One thing that you should keep in mind when comparing standing and sitting, it is not the upright posture per se that is most advantageous; rather, it is the fact that standing is the first step toward walking. If you lock into position and hardly move more than you would otherwise while sitting, then you will not realize as much benefit from the switch. For instance, by bracing your wrists on the desk to stabilize yourself while typing, you can do a pretty good imitation of a statue. If you are not contracting your leg muscles, then they cannot help circulate blood and lymph up to the organs where they are processed. You can get pooling and swelling in your lower legs and ankles. Who wants to go through the effort of standing if it is going to contribute to the appearance of the dreaded cankles!

This need to move is recognized in some of the standing desks that are becoming more popular in the classroom. Some are provisioned with raised “fidget bars” where the student can discreetly move back and forth while presumably annoying classmates less. Perhaps more appropriate in an office setting are anti-fatigue mats. The softer and squishier they are, the more your leg and foot muscles have to work to constantly adjust your balance point. Try it sometime: Stand on one foot while wearing supportive shoes on a hard floor; then move to bare feet on a carpeted floor; and then, finally, try it in your bare feet on a foam kneeling pad designed to protect your knees. You will find that maintaining your balance becomes progressively more challenging. In the latter case, you will be able to feel almost every lower-body muscle desperately working to keep you from toppling over.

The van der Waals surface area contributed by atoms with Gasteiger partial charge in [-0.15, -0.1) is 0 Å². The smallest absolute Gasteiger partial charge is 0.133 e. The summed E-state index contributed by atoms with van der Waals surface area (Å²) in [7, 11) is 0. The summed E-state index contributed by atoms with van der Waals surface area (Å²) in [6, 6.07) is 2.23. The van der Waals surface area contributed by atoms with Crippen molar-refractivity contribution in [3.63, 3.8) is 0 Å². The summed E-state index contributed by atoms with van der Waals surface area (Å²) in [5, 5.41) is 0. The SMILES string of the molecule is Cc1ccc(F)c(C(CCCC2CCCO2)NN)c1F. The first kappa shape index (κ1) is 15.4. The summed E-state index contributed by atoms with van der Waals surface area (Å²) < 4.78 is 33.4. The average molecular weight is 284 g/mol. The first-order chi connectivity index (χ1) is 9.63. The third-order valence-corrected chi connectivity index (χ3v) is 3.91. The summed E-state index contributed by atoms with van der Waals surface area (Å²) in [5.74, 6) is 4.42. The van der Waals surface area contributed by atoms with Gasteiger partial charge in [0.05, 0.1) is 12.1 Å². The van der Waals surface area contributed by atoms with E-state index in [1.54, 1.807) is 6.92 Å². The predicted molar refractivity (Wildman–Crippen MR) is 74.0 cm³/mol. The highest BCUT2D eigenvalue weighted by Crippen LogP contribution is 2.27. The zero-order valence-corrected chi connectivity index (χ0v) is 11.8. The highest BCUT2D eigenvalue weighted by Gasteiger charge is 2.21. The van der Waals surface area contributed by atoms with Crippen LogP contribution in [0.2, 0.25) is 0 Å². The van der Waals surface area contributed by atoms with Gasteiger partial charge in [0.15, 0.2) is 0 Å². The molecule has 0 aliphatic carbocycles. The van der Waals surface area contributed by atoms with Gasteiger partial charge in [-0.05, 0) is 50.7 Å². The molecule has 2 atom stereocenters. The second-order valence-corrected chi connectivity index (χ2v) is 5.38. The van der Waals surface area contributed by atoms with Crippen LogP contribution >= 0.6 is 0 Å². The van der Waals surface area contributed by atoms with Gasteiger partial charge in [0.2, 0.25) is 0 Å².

Finally, in the effort to just keep moving, I like to marry the use of stability (sometimes called “Swiss”) balls with the standup desk. Some workers like to sit at their desks on stability balls rather than conventional office chairs. The reasons are many, but are basically related to the reasons one might want to stand: it facilitates engaging your core stability muscles and allows you to move around. I like to stand on one leg while the shin and instep of the flexed leg rests on the ball. I then move that leg back and forth in a kind of partial backwards lunge. When the leg is back I can feel a good contraction in my glutes (make sure that your abs are turned on and tight) while the hip flexors get a good stretch. When that leg is forward and hanging more on the instep of my foot (toes pointed), I can feel a nice stretch in the top of my foot.

I’m tall enough to where I can usually get by using just a 65 cm (about 25.5”) ball by itself, although it can be a little low for sitting at some desks, and a little wide to clear the leg I’m standing on. Also, shorter people than me, and that would include the majority of women, would get more adjustability toward a custom fit with a ball chair (sometimes called a yoga ball chair). Most of these use the 55 cm ball most popular with the size of the average adult female. Well regarded yoga chairs are made by Gaiam and Isokinetics and can be purchased for about $80. With an adjustable desk where you can set the height to work sitting or standing, a ball chair can give you the best of both worlds: a better kind of chair where you can move around more than you can otherwise on a conventional chair, and a stability ball with which you can add to your movement options while standing.